Are there autobiographical elements in Jerome’s pericope adulterae?

In an earlier post I pointed out some anomalies concerning Jerome’s involvement with the pericope adulterae (= PA) as it appears in the Vulgate at John 7:53-8:11:

  • Jerome’s remarks on the PA’s wide attestation come some thirty years after the presentation of the Vulgate gospels
  • Jerome does not cite the Vulgate version of the PA in his later remarks on the PA
  • Jerome’s PA is very different from attested pre-Vulgate Greek forms, such as that of his mentor Didymus or the account in Didascalia Apostolorum
  • Jerome seems to be exaggerating the representation of the PA in Greek manuscripts to make a point against the Pelagians
  • The appearance of the PA in the Vulgate is followed by an explosion of interest in the story within the Latin tradition

Considering the above anomalies and Jerome’s reputation for inventing material when it suited his purposes (Vigil. 3 and see Nautin [1983] on fabricated letter exchanges), the question needs to be asked whether Jerome had a hand in the composition of the final form of the PA. The following parallels between the story as it appears in the Vulgate and Jerome’s own circumstances may be illuminating (apologies for the Victorian English in the NPNF quotes):

  • like the woman in the story, Jerome was accused of sexual misconduct in his capacity as spiritual advisor to a circle of ascetic women in Rome:

It often happened that I found myself surrounded with virgins … Our studies brought about constant intercourse, this soon ripened into intimacy, and this, in turn, produced mutual confidence. … No; my sex is my one crime, and even on this score I am not assailed, save when there is a talk of Paula going to Jerusalem. … Men call me a mischief-maker … There hath no temptation taken me but such as is common to man. … Men have laid to my charge a crime of which I am not guilty [i.e. incontinence] (Epist. 45.2,6 “To Asella”; trans. NPNF 2.6, 59, 60)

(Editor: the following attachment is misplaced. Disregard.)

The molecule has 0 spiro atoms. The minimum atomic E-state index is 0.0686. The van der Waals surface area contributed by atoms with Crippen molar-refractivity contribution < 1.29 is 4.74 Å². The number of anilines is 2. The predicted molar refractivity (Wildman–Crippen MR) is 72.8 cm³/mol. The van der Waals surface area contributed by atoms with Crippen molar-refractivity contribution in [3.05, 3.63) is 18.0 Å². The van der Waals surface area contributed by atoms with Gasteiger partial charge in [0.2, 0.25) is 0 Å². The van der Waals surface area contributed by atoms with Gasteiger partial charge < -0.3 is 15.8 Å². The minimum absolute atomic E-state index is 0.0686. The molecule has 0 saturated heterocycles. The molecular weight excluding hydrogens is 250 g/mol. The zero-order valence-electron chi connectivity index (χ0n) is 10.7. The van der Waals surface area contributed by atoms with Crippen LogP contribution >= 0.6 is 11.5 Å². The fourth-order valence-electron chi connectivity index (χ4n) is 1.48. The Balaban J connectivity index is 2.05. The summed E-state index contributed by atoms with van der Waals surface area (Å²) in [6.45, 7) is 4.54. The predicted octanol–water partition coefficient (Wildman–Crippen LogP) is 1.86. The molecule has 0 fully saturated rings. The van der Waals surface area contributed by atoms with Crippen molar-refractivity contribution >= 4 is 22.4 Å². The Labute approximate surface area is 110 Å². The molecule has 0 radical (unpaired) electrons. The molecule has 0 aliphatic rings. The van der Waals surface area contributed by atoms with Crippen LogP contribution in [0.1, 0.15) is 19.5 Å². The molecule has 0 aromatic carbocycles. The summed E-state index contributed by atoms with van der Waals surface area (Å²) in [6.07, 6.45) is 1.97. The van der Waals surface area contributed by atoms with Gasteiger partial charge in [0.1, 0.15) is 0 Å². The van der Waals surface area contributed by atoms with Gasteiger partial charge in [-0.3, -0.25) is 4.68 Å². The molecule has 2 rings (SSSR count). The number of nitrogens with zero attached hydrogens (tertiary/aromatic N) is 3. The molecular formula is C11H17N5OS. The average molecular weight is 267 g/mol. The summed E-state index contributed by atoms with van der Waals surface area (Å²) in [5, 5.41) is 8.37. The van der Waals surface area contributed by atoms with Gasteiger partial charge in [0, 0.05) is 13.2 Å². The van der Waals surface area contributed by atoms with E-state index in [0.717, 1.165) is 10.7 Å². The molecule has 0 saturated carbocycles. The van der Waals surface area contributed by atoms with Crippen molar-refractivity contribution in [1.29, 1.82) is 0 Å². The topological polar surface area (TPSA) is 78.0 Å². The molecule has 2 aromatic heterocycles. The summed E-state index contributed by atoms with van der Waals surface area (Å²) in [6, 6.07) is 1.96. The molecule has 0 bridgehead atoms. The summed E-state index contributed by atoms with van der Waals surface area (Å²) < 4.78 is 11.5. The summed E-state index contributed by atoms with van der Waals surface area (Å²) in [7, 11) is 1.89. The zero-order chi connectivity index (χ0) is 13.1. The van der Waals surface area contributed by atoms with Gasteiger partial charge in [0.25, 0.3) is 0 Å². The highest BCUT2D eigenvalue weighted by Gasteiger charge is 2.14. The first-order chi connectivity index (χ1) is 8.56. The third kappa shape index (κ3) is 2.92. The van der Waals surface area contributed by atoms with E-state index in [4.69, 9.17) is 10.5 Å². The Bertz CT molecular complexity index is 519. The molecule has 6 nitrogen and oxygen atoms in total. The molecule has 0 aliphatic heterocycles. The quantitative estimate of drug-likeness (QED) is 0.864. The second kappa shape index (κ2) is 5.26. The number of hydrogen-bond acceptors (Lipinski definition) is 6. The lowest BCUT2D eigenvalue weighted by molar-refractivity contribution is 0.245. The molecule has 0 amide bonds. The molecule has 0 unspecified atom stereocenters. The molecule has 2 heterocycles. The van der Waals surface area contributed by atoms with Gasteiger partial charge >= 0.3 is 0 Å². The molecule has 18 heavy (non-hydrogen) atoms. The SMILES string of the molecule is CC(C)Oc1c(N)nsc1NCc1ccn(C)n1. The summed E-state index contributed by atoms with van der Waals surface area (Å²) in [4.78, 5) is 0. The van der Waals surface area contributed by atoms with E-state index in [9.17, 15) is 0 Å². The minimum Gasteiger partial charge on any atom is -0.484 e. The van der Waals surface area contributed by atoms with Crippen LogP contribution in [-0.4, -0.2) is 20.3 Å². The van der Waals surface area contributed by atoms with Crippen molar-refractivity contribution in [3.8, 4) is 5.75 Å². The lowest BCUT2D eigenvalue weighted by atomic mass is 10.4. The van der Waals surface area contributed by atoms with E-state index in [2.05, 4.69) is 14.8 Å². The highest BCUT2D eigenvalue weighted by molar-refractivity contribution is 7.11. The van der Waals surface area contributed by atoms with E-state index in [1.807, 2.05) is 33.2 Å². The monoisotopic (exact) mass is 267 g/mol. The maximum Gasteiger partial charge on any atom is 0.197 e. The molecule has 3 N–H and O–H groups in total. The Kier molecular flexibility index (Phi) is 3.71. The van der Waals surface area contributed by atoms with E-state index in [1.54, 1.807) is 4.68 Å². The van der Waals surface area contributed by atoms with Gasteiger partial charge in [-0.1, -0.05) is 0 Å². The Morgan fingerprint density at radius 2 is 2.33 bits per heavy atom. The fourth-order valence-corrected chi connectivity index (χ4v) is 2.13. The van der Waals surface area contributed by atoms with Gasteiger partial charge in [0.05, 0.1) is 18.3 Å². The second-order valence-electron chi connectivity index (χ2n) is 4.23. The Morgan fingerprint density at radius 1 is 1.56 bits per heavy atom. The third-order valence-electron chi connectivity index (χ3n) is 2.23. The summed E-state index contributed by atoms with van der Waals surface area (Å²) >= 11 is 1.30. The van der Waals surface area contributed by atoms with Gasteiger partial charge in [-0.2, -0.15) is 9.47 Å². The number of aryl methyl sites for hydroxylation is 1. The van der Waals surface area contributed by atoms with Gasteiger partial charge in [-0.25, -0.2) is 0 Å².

• as the accused woman was brought before the Pharisees, so Jerome was called before a tribunal of Roman clerics (whom he calls “Pharisees” elsewhere) to answer charges of sexual misconduct:

As to what judgment was formed of me at Rome, or what was written afterwards, you are quite welcome to speak out, especially since you have writings to trust to; for I am not to be tried by your words … but by the documents of the church. (Ruf. 3.22; trans. NPNF 2.3, 530)

  • given the PA’s interest in hypocrisy, it is telling that Jerome painted his accusers as hypocrites, referring to the tribunal as a “senate of Pharisees” (Pharisaeorum … senatus) (preface to Did. Spir.)
  • Jerome’s attachment to Paula, whose plans to follow Jerome to Palestine initiated rumors of an indiscretion, placed him in a particularly sympathetic position towards the woman accused of adultery:

Of all the ladies in Rome but one had power to subdue me, and that one was Paula. … The only woman who took my fancy was one whom I had not so much as seen at table. But when I began to revere, respect, and venerate her as her conspicuous chastity deserved, all my former virtues forsook me on the spot. (Epist. 45.3 “To Asella”)

  • concerning Jesus’ writing on the ground, we should only note that the written word was Jerome’s own weapon of choice against those he considered his hypocritical accusers